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Comparing Loss in Thomas’s Fern Hill and Wordsworth’s Ode: Intimations of Immortality

Loss of Childhood in Thomas’ Fern Hill and Wordsworth’s Ode: Intimations of Immortality

Through the use of nature and time, Dylan Thomas’s “Fern Hill” and William Wordsworth’s “Ode: Intimations of Immortality” both address the agonizing loss of childhood. While Wordsworth recognizes that wisdom and experience recompense this loss(Poetry Criticism 370), Thomas views “life after childhood as bondage”(Viswanathan 286).

As “Fern Hill” progresses, Thomas’s attitude towards childhood changes from one of happiness and fulfillment to sadness and loss. In the first five stanzas of “Fern Hill,” Thomas uses nature as a pleasing memory of childhood, but in the last stanza his memories of nature during childhood reveal what he has lost. In this last stanza, Thomas, instead of reveling in the memory of childhood, can conjure only pain. The metamorphosis of the words “green” and “gold” through his poem, ranging in connotation from freshness to decay, helps to convey Thomas’s perceived loss of innocence and insouciance. Thomas initially personifies Time as “Golden” in line 5; time views Thomas as “prince of the apple towns,” (line 6) worthy of the riches nature has to offer. Thomas again refers to “green and golden” in line 10: “green and carefree…” to describe himself as young and blessed. The ironic statement: “green and golden I was huntsman…calves sang to my horn,”(line 15) demonstrates the power childhood gives him. A horn traditionally “sings” to another object, but Thomas’s calves sing to his horn demonstrating that childhood bestows power unattainable at any other stage of life. Thomas as an adult lacks power to do the unexpected because childhood’s magic can no longer create these kinds of illusions. The power of childhood imag…

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…ord “sang” suggests that Thomas ultimately accepts adulthood, even though he does so reluctantly. Thus, while Thomas seems to make “a hell out of heaven”(Paradise Lost line 255), Wordsworth is able to regress to childhood in his mind and heart and still maintain adult reason and rationality. Wordsworth’s new found knowledge and understanding of mortality will no longer allow his fear of mortality and adulthood to impede him from “living.”

Although Thomas and Wordsworth are both sorrowful at the loss of childhood, Wordsworth’s ability to recognize the rewards of adulthood– knowledge, experience, and a philosophical mind larger than any child’s– makes his poem more of a guide to living than Thomas’s. Thomas, in his regretful acceptance of age, feels “old at being young”; Wordsworth, on the other hand, enlightens the reader on how to feel “young at being old.”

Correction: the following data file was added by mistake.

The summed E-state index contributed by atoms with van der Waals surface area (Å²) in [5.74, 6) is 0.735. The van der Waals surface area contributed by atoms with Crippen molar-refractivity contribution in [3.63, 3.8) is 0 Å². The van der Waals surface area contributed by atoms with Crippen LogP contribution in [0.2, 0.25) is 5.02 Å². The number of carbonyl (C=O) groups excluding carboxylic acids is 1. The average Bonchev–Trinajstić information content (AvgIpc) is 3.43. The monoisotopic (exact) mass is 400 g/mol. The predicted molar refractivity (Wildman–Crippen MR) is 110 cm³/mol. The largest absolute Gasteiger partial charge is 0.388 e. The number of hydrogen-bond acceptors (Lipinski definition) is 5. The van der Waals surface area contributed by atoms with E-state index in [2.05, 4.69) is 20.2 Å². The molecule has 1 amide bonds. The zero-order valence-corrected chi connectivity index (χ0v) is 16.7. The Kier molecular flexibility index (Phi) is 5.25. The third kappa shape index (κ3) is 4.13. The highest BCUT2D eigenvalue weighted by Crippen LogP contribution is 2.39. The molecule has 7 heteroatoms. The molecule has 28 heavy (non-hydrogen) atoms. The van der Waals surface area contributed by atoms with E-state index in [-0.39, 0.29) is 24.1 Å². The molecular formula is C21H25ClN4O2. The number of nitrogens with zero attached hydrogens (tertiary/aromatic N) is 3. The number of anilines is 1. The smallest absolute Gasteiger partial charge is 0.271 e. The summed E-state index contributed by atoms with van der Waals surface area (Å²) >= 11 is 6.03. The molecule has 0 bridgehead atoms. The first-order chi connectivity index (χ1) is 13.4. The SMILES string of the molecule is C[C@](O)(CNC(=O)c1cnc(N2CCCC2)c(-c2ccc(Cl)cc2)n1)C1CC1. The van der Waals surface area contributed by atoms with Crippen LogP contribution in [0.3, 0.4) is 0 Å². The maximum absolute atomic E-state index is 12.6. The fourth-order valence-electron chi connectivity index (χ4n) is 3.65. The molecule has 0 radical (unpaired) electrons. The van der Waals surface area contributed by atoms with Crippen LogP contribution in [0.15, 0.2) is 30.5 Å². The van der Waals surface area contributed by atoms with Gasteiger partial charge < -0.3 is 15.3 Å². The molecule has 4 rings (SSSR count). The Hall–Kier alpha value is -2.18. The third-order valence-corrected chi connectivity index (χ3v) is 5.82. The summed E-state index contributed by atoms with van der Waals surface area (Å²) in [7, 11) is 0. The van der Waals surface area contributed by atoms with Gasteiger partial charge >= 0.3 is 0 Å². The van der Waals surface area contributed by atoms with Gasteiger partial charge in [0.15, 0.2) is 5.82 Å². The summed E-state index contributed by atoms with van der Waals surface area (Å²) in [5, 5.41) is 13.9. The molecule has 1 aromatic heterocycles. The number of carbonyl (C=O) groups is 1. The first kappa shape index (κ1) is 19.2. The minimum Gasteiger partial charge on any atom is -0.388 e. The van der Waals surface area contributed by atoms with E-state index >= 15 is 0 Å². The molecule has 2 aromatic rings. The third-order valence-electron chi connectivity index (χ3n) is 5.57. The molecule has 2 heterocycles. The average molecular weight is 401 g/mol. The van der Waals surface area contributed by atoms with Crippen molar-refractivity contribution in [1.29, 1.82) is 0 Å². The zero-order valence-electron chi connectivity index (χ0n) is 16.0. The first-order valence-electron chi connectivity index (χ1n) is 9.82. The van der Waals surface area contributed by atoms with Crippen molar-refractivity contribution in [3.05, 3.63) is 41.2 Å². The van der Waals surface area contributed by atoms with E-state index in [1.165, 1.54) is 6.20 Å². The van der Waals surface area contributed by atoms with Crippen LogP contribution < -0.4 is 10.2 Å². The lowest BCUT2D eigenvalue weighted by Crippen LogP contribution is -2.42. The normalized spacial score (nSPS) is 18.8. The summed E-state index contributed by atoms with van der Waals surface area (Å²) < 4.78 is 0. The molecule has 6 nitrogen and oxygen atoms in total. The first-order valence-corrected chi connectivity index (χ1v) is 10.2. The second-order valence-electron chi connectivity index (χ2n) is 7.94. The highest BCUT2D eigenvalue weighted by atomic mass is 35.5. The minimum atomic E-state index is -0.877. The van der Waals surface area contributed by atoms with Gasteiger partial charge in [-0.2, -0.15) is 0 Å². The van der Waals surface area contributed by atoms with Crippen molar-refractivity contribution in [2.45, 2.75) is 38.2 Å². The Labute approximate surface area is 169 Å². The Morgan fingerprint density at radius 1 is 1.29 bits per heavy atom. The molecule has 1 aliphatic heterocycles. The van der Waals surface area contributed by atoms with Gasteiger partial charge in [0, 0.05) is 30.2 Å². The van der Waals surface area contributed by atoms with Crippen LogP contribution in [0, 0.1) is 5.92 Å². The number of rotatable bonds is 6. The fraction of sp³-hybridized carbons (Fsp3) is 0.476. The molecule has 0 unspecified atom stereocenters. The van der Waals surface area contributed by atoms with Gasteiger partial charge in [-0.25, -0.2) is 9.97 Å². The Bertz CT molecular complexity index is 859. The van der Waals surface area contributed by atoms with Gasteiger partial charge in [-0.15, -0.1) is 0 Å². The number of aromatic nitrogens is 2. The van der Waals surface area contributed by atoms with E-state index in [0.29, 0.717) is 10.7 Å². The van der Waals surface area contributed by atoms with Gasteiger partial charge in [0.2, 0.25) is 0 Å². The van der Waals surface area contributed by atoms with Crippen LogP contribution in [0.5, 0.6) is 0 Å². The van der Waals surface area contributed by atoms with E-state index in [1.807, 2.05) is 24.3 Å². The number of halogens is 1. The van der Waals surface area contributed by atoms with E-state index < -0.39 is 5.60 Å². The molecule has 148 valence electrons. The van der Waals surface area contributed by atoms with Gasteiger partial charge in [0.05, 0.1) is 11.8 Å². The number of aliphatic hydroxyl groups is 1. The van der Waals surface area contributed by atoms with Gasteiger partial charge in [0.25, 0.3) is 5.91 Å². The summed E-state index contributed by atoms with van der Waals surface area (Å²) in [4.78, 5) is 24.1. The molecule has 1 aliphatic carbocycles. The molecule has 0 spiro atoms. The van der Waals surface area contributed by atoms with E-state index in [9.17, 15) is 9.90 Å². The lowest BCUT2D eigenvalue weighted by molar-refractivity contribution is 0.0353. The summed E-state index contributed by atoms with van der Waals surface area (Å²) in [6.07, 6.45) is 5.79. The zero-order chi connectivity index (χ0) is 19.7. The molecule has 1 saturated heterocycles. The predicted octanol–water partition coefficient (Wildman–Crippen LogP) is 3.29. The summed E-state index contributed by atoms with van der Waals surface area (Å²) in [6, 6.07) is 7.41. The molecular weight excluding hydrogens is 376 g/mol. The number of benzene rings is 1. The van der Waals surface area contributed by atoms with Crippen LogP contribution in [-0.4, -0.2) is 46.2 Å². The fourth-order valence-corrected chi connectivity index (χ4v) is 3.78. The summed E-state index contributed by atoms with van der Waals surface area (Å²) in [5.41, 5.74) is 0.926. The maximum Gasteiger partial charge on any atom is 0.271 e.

Yeats’ Leda and the Swan and Van Duyn’s Leda

Yeats’ Leda and the Swan and Van Duyn’s Leda

In Greek mythology, Leda, a Spartan queen, was so beautiful that Zeus, ruler of the gods, decided he must have her. Since immortals usually did not present themselves to humankind in their divine forms, Zeus changed himself into a great swan and in that shape ravished the helpless girl (Carey 58-59). Both William Butler Yeats and Mona Van Duyn base their poems “Leda and the Swan” and “Leda,” respectively, on this story of a “mystic marriage.” Yeats’ focus on the sexual act itself, along with his allusions to Leda’s progeny, manifest a grave and terrifying tone. While he raises Leda to a status similar to that of Mary, mother of Jesus, Van Duyn portrays Leda as a universal mother. By making both figures, Leda and Zeus, ordinary, she gives a “surprising twist” (Greiner 337) to the original myth, emphasized by her witty tone. In addition, whereas Yeats suggests that Leda has gained something from her encounter with Zeus, Van Duyn asserts that she has gained nothing, portraying women in general as primarily objects of men’s satisfaction.

Yeats begins his poem by concentrating on the mere depiction of the rape scene. Words such as “beating, dark, helpless,” and “terrified” provide this violent act of intrusion with negative connotations. The victim, Leda, is helpless against the power of the aggressor, Zeus, and terrified by his actions. Recalling the original Greek myth, Yeats clearly shows Leda’s resistance at every step (“staggering girl,” “helpless breast,” “terrified vague fingers push”). Zeus’ relationship with Leda parallels human interaction in general with either Satan or God. In Christianity, the prevailing religion of Yeats’ time, pious men attempt to push away …

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…f violence, and underlying religious motif. Overall, Yeats instills fear into the reader, while Van Duyn elicits an occasional laugh; however, both poems are equally effective, one for its religious message and the other for its man bashing.

Works Cited

Barnhart, Clarence L. and Robert K. The World Book Dictionary. Chicago:Doubleday, 1985.

Carey, Gary. Cliffs Notes on Mythology. Lincoln: C.K. Hillegass, 1973.

Greiner, Donald J. “American Poets since World War II.” Dictionary of LiteraryBiographies. Detroit:Doubleday, 1980.

Heaney, Seamus. The Redress of Poetry . New York: Noonday, 1995.

Magill, Frank N. Critical Survey of Poetry. Engelwood Cliffs: Salem Press, 1982. Vol. 7

“Torah: The Five Books of Moses.” Tanakh: The Holy Scriptures. Philadelphia: Jewish Publication

Society, 1985.

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